Prices of Treasury coupon securities posted truly bifurcated results today as the yield curve steepened dramatically. The yield on the 2 year note slid 6 basis points to 1.03 percent. The yield on the 3 year note dropped 7 basis points to 1.42 percent. The yield on the 5 year note fell 5 basis points to 2.02 percent. The yield on the 7 year note fell 4 basis points to 2.70 percent.
In the long end of the market it is a decidedly less friendly picture. The yield on the 10 year note increased by 4 basis points to 3.03 percent. The yield on the 30 yield bond increased 3 basis points to 3.70 percent.
Against that background and some simple arithmetic juggling, one can observe that the 2 year /10 year spread is wider by 10 basis points at 200 basis points. One seasoned veteran with whom I converse believes that the unending flow of long end paper will send the 2year/10year spread to 250 basis points on the next 90 days.
The 2year/5year/30 year butterfly which it is my custom to follow here has richened by 8 basis points to 69 basis points from 61 basis points yesterday.
The 5year/7year/10year butterfly has moved to 35 basis points from 38 basis points at the close yesterday. Most of that is the steepening of 7year/10 year which has moved from 27 basis points to 33 basis points.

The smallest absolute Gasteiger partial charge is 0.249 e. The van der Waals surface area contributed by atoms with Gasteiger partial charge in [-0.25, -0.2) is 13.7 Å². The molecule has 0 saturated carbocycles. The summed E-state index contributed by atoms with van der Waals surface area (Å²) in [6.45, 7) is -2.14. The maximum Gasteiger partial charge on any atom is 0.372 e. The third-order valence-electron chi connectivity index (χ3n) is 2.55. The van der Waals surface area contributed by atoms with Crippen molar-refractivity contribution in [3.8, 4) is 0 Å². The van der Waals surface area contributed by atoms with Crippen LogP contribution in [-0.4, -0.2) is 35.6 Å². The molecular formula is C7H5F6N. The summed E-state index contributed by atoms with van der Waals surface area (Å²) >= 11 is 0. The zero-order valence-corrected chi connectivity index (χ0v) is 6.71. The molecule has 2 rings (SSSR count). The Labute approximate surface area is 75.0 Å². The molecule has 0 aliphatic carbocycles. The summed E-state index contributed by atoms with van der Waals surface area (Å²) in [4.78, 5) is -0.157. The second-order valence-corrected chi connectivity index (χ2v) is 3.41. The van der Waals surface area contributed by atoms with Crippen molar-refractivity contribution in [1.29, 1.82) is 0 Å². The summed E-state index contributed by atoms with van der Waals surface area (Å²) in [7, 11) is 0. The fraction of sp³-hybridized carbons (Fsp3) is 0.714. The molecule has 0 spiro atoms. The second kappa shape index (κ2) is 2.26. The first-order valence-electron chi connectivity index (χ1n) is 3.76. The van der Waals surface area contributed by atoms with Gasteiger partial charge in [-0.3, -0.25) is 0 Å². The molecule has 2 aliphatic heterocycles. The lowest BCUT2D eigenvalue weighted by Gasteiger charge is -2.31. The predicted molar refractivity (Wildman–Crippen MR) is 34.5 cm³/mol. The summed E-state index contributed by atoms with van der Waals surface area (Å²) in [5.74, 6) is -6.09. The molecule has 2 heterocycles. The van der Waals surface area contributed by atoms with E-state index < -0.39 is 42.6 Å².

In an earlier post I cited some reasons for the steepening. I think that there is one point worth repeating and there is one point to add. Much of the price action represent street longs after two weeks of heavy supply. An ancillary cause is a month end trade which never materialized. The longs needed to hedge positions and decided to sell 10s and 30s against their positions.
Over the course of the afternoon I did locate some traders who had observed real end user selling from investors who were casting their financial vote on the Obama budget.Those sellers looked at the budget and apropos Roberto Duran fighting Sugar Ray Leonard they cried, “no mas.”
Ergo, we end up with a much steeper yield curve.
Regarding that supply one economist with whom I speak believes that at some point this year the Treasury will sell Long Bonds on a monthly basis (currently eight times per year) and in a back to the future moment will seriously weigh reintroducing 4 year notes and 20 year bonds on a quarterly cycle.
If that came to pass that would take me full circle as that would constitute the financing cycle when I began working for a primary dealer (Chase Manhattan Bank) in May 1981.
Separately, the announcement next week of 3s, 10s and 30s should bring $32 billion, $16billion and $12 billion, respectively.
There were several pieces of economic data available today. Economists at HSBC that the employment piece of the Chicago Purchasing Managers survey was the second lowest reading in the history of that report.
JPMorgan economists reported that the steep downward revision in Q4 GDP resulted from adjustments to trade, inventory and consumption. The adjustment to inventory should aid and abet any nascent recovery in the second half of this year.